4.0 out of 5 stars nice Story
There wasn't anything I disliked but would have preferred the story be shorter. When stories are to long a drag one tends to lose interest. Read more
Published 6 days ago by Jessica-lynn Melendez
4.0 out of 5 stars Excellent debut novel
Excellent debut novel, in my opinion. It has an interesting story line, and is fairly suspenseful. Most of all it introduces us to the beloved (or not) Detective Harry Bosch.
Published 7 days ago by Lynda Gardner
5.0 out of 5 stars Another of my favorite authors. This book grips you right away and ...
Another of my favorite authors. This book grips you right away and holds you, tight, all the way through. Great book!!
Published 7 days ago by Deni O
5.0 out of 5 stars Five Stars
Great book. I'm hooked on this series now.
Published 8 days ago by Jeremy Hippensteel
5.0 out of 5 stars Five Stars
great story. the harry bosch i have come to love reading.
Published 12 days ago by margaret morehouse
4.0 out of 5 stars Never read Connelly before but now from this I am going to look for...
The characters are set up and then the story is told. It does give you enough switches in the who did it to make it interesting but folding out the why is the treat.
Published 14 days ago by Steven Persoff
5.0 out of 5 stars Five Stars
awesome book
Published 15 days ago by Susan Proft
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More About the Author

Michael Connelly decided to become a writer after discovering the books of Raymond Chandler while attending the University of Florida. Once he decided on this direction he chose a major in journalism and a minor in creative writing ' a curriculum in which one of his teachers was novelist Harry Crews.

After graduating in 1980, Connelly worked at newspapers in Daytona Beach and Fort Lauderdale, Florida, primarily specializing in the crime beat. In Fort Lauderdale he wrote about police and crime during the height of the murder and violence wave that rolled over South Florida during the so-called cocaine wars. In 1986, he and two other reporters spent several months interviewing survivors of a major airline crash. They wrote a magazine story on the crash and the survivors which was later short-listed for the Pulitzer Prize for feature writing. The magazine story also moved Connelly into the upper levels of journalism, landing him a job as a crime reporter for the Los Angeles Times, one of the largest papers in the country, and bringing him to the city of which his literary hero, Chandler, had written.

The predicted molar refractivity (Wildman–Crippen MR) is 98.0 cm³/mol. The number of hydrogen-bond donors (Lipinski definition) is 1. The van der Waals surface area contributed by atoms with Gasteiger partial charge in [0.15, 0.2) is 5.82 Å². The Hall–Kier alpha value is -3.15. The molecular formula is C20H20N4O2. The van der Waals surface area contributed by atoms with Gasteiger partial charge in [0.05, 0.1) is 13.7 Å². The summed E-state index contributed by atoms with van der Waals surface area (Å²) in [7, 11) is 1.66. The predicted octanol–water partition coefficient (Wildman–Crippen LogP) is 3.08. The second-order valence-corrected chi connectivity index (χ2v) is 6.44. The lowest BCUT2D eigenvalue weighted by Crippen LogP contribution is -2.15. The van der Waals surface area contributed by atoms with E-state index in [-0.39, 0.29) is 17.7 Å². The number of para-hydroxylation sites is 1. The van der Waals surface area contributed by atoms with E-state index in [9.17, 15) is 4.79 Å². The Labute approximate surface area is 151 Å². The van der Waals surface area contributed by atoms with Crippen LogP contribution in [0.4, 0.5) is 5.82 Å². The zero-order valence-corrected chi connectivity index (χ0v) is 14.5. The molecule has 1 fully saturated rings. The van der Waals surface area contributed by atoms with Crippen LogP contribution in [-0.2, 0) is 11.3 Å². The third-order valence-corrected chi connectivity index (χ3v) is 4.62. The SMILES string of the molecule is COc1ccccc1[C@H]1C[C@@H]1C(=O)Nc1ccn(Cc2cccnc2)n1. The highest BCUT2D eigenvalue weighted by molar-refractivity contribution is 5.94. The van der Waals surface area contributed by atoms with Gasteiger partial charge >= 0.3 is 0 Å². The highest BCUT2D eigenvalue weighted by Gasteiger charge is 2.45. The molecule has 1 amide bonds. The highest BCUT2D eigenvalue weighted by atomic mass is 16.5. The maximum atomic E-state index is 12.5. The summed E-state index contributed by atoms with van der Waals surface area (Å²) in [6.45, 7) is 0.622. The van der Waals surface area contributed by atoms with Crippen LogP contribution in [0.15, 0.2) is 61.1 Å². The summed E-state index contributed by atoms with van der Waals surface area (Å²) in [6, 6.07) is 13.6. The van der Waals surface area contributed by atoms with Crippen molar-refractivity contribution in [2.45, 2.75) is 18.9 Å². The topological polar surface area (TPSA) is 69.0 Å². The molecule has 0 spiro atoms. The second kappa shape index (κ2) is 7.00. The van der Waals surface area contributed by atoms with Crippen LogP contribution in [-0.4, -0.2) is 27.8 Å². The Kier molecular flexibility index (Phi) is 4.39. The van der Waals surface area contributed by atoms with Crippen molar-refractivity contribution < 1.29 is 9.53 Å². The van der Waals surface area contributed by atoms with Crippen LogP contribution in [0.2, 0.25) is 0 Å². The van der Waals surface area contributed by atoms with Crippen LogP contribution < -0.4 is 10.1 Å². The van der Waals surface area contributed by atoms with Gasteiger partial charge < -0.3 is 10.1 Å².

After three years on the crime beat in L.A., Connelly began writing his first novel to feature LAPD Detective Hieronymus Bosch. The novel, The Black Echo, based in part on a true crime that had occurred in Los Angeles , was published in 1992 and won the Edgar Award for Best First Novel by the Mystery Writers of America. Connelly has followed that up with 18 more novels. His books have been translated into 31 languages and have won the Edgar, Anthony, Macavity, Shamus, Dilys, Nero, Barry, Audie, Ridley, Maltese Falcon (Japan), .38 Caliber (France), Grand Prix (France), and Premio Bancarella (Italy) awards.

Michael lives with his family in Florida.

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Yes I agree that Lee Child, Reacher books are good. How about James Pattersons Alex Cross series.